CTV News investigation stops Facebook fraud scam

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CTV News investigated into a Facebook page allegedly belonging to the winner of the largest lotto prize ever awarded in British Columbia. The investigation has led to the account being suspended as it was an attempt to scam individuals via cryptocurrency.

Christine Lauzon is a real Burnaby woman, who really claimed a $70-million Lotto Max prize in October.

A Facebook page in Lauzon’s name popped up shortly after and began posting promises of free money to anyone who could demonstrate the need.

When CTV News learned of the page and contacted the B.C. Lottery Corporation (BCLC), the agency reached out to Lauzon, who confirmed the account using her name and photo was a fake.

A post on the imposter page said “I have volunteerily decided to help people financially.”

A woman in Fiji, replied to the post asking for $1,000 to fix her roof because it leaked when it rained.

The scammer running the fake Facebook page offered to send the woman $100,000, but only if she would deposit $300 in a Bitcoin wallet first.

Luckily CTV News contacted the potential victim before she sent the $300 to inform her that the offer was not legitimate.

The potential victim said to CTV News “I was really happy because nobody has ever offered me that amount of money before.”

“It’s unfortunate that someone targeted an individual in that way,” BCLC said in a statement.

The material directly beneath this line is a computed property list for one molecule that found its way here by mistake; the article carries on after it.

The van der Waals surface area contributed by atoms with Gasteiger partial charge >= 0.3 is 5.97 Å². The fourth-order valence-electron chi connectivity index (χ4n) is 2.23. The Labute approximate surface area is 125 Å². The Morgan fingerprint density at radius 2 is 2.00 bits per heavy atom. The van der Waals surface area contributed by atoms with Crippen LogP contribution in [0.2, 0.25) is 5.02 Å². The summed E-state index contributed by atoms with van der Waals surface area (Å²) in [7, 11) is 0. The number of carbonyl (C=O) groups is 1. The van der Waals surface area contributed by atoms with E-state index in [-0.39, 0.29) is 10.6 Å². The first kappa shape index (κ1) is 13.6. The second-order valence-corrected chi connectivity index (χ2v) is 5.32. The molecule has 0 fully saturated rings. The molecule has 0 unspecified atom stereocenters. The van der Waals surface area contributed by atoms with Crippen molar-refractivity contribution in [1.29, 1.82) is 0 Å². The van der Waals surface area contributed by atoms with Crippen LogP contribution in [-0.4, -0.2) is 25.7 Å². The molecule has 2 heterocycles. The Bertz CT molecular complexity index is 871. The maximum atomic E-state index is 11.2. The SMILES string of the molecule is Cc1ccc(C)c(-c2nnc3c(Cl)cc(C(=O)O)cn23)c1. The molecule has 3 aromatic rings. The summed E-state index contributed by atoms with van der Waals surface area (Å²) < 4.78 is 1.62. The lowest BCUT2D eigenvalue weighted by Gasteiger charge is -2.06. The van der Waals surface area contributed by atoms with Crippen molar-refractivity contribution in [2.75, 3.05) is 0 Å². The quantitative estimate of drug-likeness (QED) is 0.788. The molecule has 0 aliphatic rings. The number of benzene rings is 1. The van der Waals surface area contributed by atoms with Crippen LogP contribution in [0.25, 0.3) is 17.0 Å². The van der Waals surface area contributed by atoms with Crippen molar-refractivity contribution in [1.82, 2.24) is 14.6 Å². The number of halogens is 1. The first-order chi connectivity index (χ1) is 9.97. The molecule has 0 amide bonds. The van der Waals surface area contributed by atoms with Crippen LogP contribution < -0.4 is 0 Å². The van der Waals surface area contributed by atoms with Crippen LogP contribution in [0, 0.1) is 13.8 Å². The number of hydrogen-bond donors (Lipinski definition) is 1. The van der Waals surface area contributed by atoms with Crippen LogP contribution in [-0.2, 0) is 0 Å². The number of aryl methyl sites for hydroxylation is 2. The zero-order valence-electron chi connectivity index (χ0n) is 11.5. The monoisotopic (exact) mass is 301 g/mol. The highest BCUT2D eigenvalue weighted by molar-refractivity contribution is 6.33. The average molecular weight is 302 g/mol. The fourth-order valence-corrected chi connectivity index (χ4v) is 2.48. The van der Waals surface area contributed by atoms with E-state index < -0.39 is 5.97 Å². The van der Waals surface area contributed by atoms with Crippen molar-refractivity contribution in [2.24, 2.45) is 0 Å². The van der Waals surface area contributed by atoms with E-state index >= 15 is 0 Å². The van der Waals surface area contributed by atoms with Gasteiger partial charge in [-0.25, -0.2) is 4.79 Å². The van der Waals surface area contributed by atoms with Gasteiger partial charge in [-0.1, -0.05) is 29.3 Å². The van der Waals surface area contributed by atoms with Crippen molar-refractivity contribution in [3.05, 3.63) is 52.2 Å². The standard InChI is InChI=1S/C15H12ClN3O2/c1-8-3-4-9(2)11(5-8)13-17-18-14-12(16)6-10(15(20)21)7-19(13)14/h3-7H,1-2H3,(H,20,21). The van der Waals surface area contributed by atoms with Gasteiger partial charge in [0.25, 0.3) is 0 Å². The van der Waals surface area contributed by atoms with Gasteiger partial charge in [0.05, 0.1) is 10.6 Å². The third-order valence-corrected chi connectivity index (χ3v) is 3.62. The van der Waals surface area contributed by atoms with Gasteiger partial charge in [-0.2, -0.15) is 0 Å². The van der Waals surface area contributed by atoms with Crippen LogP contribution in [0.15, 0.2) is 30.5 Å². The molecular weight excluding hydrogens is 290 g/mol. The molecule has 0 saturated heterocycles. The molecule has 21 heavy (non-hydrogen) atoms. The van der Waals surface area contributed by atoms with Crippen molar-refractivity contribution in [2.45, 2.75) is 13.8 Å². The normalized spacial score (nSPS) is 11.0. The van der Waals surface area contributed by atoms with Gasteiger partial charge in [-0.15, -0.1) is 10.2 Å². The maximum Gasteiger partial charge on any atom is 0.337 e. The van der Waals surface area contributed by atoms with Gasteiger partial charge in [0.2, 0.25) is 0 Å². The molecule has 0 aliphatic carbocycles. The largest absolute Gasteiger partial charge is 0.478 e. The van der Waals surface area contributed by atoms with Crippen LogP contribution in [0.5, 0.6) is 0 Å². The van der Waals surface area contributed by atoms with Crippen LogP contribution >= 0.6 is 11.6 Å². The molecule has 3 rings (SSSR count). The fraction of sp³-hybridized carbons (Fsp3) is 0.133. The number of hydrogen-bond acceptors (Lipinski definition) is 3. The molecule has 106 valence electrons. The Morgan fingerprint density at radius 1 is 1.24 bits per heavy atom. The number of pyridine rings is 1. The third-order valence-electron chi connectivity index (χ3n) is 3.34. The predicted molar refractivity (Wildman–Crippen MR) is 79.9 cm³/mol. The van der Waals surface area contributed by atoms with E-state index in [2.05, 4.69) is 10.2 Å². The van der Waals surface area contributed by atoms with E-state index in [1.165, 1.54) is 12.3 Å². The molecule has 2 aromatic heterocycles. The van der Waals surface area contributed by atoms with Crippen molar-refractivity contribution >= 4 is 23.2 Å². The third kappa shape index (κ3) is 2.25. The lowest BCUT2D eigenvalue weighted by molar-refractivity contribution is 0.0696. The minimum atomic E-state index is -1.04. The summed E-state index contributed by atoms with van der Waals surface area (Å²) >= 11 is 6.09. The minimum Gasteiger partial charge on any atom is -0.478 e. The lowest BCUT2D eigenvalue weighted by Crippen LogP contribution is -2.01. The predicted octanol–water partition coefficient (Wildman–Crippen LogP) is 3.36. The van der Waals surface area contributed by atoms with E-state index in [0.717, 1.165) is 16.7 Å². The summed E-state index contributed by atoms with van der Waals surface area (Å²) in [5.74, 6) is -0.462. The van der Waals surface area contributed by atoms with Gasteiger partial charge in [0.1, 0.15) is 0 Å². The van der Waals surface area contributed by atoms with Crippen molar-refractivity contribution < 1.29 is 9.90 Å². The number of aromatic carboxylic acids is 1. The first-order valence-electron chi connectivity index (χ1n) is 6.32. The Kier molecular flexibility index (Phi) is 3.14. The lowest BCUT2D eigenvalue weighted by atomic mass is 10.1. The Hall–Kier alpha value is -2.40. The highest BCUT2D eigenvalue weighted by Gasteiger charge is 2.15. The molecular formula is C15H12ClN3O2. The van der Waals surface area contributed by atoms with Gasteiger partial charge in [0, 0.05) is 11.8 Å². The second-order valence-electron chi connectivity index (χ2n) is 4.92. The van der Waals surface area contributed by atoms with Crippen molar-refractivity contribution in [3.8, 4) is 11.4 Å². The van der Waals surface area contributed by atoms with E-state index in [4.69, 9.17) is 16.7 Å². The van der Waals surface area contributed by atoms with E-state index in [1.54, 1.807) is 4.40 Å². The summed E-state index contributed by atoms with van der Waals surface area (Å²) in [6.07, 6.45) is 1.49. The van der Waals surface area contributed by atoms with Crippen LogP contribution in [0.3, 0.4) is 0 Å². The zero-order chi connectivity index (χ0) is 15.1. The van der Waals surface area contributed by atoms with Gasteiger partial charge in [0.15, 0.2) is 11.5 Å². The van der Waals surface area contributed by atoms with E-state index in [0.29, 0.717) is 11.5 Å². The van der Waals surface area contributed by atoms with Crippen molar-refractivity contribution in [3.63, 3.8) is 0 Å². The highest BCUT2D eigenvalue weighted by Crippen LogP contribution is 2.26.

“BCLC cares deeply about our players and we encourage them to contact us if they have questions or concerns. Where there is suspected criminal activity, we advise them to contact police.”

When Facebook was contacted about the page, the social media giant took immediate action.

Facebook said in a statement “thanks for reaching out. Upon review of this account, we’ve removed it for violating our Community Standards for misrepresentation.”

CTV News reported that “Travis Shawcross, CEO of Ontario health-care company Pioneer Health Care, saw the CTV News story about the attempted scam and wanted to do something for the potential victim in Fiji who still didn’t have the money for the repairs to her house.”

“I said, ‘Well, you know, it’s a thousand bucks. If that’s going to fix her roof and she’s going to be happy, I’ll be more than happy to do it.’ So, that’s what I did,” Shawcross said.

The woman is going to fix her roof with the money Shawcross sent.

“He helped me. He already sent me the money. A thousand dollars to help rebuild my house,”

“And I’m so glad and happy for Mr. Travis’s help.”

The woman was confused on why Mr. Travis decided to be so generous with a complete stranger on the other side of the world, Shawcross said he can relate to the feeling of needing a little help.

“I’ve had nothing before. I know what it’s like to have nothing. In 2005, I was in a shelter in Surrey. I lived there for a month because I had nothing and I was trying to get back on my feet,” he said. “Through whatever decisions I’ve made over the last 18 years, I’ve become very successful. I’ve been very blessed and now it’s time for me to give back.”

His generosity has restored one stranger’s faith in the kindness of Canadians.  

This article was originally sourced by www.ctvnews.ca.